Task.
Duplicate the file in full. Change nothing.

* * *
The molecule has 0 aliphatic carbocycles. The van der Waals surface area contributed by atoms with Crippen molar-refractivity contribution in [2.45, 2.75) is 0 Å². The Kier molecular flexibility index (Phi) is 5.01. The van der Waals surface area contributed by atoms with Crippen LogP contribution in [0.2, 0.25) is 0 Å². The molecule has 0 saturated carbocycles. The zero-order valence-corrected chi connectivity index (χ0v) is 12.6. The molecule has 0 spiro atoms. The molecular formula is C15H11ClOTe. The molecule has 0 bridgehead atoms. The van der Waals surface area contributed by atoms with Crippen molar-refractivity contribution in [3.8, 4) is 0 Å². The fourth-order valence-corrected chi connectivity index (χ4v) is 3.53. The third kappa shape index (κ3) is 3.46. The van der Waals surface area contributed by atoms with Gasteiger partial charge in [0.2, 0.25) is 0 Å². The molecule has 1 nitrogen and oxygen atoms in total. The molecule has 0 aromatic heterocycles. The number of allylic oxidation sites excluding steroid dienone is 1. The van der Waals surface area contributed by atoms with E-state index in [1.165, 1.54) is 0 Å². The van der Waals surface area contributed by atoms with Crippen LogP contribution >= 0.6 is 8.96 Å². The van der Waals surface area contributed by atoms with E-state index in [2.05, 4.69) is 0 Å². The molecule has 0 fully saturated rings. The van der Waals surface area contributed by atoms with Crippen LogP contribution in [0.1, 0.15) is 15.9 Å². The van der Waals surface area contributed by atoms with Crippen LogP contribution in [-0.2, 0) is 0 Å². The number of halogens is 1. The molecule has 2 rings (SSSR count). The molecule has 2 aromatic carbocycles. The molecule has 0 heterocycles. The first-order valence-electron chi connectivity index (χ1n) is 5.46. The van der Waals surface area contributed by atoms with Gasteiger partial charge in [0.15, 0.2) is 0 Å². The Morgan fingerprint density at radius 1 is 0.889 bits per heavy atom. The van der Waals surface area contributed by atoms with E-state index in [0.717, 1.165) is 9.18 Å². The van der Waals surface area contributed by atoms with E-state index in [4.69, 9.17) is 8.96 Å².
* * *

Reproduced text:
The molecule has 0 aliphatic carbocycles. The van der Waals surface area contributed by atoms with Crippen molar-refractivity contribution in [2.45, 2.75) is 0 Å². The Kier molecular flexibility index (Phi) is 5.01. The van der Waals surface area contributed by atoms with Crippen LogP contribution in [0.2, 0.25) is 0 Å². The molecule has 0 saturated carbocycles. The zero-order valence-corrected chi connectivity index (χ0v) is 12.6. The molecule has 0 spiro atoms. The molecular formula is C15H11ClOTe. The molecule has 0 bridgehead atoms. The van der Waals surface area contributed by atoms with Crippen molar-refractivity contribution in [3.8, 4) is 0 Å². The fourth-order valence-corrected chi connectivity index (χ4v) is 3.53. The third kappa shape index (κ3) is 3.46. The van der Waals surface area contributed by atoms with Gasteiger partial charge in [0.2, 0.25) is 0 Å². The molecule has 1 nitrogen and oxygen atoms in total. The molecule has 0 aromatic heterocycles. The number of allylic oxidation sites excluding steroid dienone is 1. The van der Waals surface area contributed by atoms with E-state index in [1.165, 1.54) is 0 Å². The van der Waals surface area contributed by atoms with Crippen LogP contribution >= 0.6 is 8.96 Å². The van der Waals surface area contributed by atoms with E-state index in [2.05, 4.69) is 0 Å². The molecule has 0 fully saturated rings. The van der Waals surface area contributed by atoms with Crippen LogP contribution in [0.1, 0.15) is 15.9 Å². The van der Waals surface area contributed by atoms with Crippen LogP contribution in [-0.2, 0) is 0 Å². The number of halogens is 1. The molecule has 2 rings (SSSR count). The molecule has 2 aromatic carbocycles. The molecule has 0 heterocycles. The first-order valence-electron chi connectivity index (χ1n) is 5.46. The van der Waals surface area contributed by atoms with Gasteiger partial charge in [0.15, 0.2) is 0 Å². The Morgan fingerprint density at radius 1 is 0.889 bits per heavy atom. The van der Waals surface area contributed by atoms with E-state index in [0.717, 1.165) is 9.18 Å². The van der Waals surface area contributed by atoms with E-state index in [4.69, 9.17) is 8.96 Å².